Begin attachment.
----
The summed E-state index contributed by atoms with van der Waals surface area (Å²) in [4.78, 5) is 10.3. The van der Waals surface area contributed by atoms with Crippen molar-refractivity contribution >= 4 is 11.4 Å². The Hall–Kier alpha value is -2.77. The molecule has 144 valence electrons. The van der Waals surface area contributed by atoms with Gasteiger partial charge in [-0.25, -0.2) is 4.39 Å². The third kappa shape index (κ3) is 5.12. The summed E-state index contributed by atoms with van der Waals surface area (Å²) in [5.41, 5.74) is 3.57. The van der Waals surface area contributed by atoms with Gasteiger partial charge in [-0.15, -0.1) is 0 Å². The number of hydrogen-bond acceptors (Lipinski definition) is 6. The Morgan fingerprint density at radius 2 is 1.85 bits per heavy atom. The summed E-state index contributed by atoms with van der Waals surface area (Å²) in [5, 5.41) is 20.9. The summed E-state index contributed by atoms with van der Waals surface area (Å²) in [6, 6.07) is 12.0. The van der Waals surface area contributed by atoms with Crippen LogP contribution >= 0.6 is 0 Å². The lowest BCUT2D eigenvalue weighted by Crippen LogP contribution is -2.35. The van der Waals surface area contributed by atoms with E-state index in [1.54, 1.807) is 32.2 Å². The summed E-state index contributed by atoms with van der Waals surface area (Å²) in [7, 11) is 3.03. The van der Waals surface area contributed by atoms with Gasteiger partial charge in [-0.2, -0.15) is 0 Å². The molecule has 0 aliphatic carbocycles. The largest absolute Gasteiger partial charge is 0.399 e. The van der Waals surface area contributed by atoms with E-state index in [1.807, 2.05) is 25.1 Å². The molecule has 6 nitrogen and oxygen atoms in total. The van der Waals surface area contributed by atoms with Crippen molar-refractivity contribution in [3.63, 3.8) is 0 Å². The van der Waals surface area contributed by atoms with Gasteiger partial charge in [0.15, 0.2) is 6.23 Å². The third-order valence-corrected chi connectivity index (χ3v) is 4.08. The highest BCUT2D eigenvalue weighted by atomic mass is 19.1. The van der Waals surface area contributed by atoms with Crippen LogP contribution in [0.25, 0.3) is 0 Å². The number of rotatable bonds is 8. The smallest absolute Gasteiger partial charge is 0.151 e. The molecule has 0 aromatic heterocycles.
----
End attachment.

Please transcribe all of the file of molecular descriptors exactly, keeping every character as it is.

The summed E-state index contributed by atoms with van der Waals surface area (Å²) in [4.78, 5) is 10.3. The van der Waals surface area contributed by atoms with Crippen molar-refractivity contribution >= 4 is 11.4 Å². The Hall–Kier alpha value is -2.77. The molecule has 144 valence electrons. The van der Waals surface area contributed by atoms with Gasteiger partial charge in [-0.25, -0.2) is 4.39 Å². The third kappa shape index (κ3) is 5.12. The summed E-state index contributed by atoms with van der Waals surface area (Å²) in [5.41, 5.74) is 3.57. The van der Waals surface area contributed by atoms with Gasteiger partial charge in [-0.15, -0.1) is 0 Å². The number of hydrogen-bond acceptors (Lipinski definition) is 6. The Morgan fingerprint density at radius 2 is 1.85 bits per heavy atom. The summed E-state index contributed by atoms with van der Waals surface area (Å²) in [5, 5.41) is 20.9. The summed E-state index contributed by atoms with van der Waals surface area (Å²) in [6, 6.07) is 12.0. The van der Waals surface area contributed by atoms with Crippen LogP contribution >= 0.6 is 0 Å². The lowest BCUT2D eigenvalue weighted by Crippen LogP contribution is -2.35. The van der Waals surface area contributed by atoms with E-state index in [1.54, 1.807) is 32.2 Å². The summed E-state index contributed by atoms with van der Waals surface area (Å²) in [7, 11) is 3.03. The van der Waals surface area contributed by atoms with Gasteiger partial charge in [-0.2, -0.15) is 0 Å². The molecule has 0 aliphatic carbocycles. The largest absolute Gasteiger partial charge is 0.399 e. The van der Waals surface area contributed by atoms with E-state index in [1.807, 2.05) is 25.1 Å². The molecule has 6 nitrogen and oxygen atoms in total. The van der Waals surface area contributed by atoms with Crippen molar-refractivity contribution in [3.63, 3.8) is 0 Å². The van der Waals surface area contributed by atoms with Gasteiger partial charge in [0.15, 0.2) is 6.23 Å². The third-order valence-corrected chi connectivity index (χ3v) is 4.08. The highest BCUT2D eigenvalue weighted by atomic mass is 19.1. The van der Waals surface area contributed by atoms with Crippen LogP contribution in [0.25, 0.3) is 0 Å². The number of rotatable bonds is 8. The smallest absolute Gasteiger partial charge is 0.151 e. The molecule has 0 aromatic heterocycles.